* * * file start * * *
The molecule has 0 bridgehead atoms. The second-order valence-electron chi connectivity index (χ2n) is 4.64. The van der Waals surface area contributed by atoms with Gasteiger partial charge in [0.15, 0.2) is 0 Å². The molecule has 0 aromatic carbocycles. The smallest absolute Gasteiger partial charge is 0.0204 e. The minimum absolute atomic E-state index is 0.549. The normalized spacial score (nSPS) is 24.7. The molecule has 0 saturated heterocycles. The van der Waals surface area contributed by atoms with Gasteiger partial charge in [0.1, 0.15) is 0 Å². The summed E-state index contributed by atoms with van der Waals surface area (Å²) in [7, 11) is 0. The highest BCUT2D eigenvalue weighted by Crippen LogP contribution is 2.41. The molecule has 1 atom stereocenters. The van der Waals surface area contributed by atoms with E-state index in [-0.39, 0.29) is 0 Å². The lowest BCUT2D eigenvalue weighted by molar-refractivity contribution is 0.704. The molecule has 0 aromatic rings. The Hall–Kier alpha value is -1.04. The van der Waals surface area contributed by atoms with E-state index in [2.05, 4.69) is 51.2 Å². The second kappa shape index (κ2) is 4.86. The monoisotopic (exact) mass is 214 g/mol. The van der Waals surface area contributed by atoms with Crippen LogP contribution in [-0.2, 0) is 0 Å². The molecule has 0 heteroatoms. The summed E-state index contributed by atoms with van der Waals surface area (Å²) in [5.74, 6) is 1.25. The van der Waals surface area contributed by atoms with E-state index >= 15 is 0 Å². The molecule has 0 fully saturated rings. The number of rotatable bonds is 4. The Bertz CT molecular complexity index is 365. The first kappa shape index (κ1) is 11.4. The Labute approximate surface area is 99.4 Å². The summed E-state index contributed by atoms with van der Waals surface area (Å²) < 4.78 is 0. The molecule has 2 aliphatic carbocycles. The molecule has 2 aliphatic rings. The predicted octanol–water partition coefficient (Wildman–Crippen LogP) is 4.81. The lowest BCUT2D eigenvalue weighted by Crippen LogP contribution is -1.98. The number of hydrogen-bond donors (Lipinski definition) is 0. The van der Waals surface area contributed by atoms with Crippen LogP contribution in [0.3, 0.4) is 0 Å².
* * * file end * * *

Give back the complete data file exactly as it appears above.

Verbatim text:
The molecule has 0 bridgehead atoms. The second-order valence-electron chi connectivity index (χ2n) is 4.64. The van der Waals surface area contributed by atoms with Gasteiger partial charge in [0.15, 0.2) is 0 Å². The molecule has 0 aromatic carbocycles. The smallest absolute Gasteiger partial charge is 0.0204 e. The minimum absolute atomic E-state index is 0.549. The normalized spacial score (nSPS) is 24.7. The molecule has 0 saturated heterocycles. The van der Waals surface area contributed by atoms with Gasteiger partial charge in [0.1, 0.15) is 0 Å². The summed E-state index contributed by atoms with van der Waals surface area (Å²) in [7, 11) is 0. The highest BCUT2D eigenvalue weighted by Crippen LogP contribution is 2.41. The molecule has 1 atom stereocenters. The van der Waals surface area contributed by atoms with E-state index in [-0.39, 0.29) is 0 Å². The lowest BCUT2D eigenvalue weighted by molar-refractivity contribution is 0.704. The molecule has 0 aromatic rings. The Hall–Kier alpha value is -1.04. The van der Waals surface area contributed by atoms with E-state index in [2.05, 4.69) is 51.2 Å². The second kappa shape index (κ2) is 4.86. The monoisotopic (exact) mass is 214 g/mol. The van der Waals surface area contributed by atoms with Crippen LogP contribution in [-0.2, 0) is 0 Å². The molecule has 0 heteroatoms. The summed E-state index contributed by atoms with van der Waals surface area (Å²) in [5.74, 6) is 1.25. The van der Waals surface area contributed by atoms with E-state index >= 15 is 0 Å². The molecule has 0 fully saturated rings. The number of rotatable bonds is 4. The Bertz CT molecular complexity index is 365. The first kappa shape index (κ1) is 11.4. The Labute approximate surface area is 99.4 Å². The summed E-state index contributed by atoms with van der Waals surface area (Å²) < 4.78 is 0. The molecule has 2 aliphatic carbocycles. The molecule has 2 aliphatic rings. The predicted octanol–water partition coefficient (Wildman–Crippen LogP) is 4.81. The lowest BCUT2D eigenvalue weighted by Crippen LogP contribution is -1.98. The number of hydrogen-bond donors (Lipinski definition) is 0. The van der Waals surface area contributed by atoms with Crippen LogP contribution in [0.3, 0.4) is 0 Å².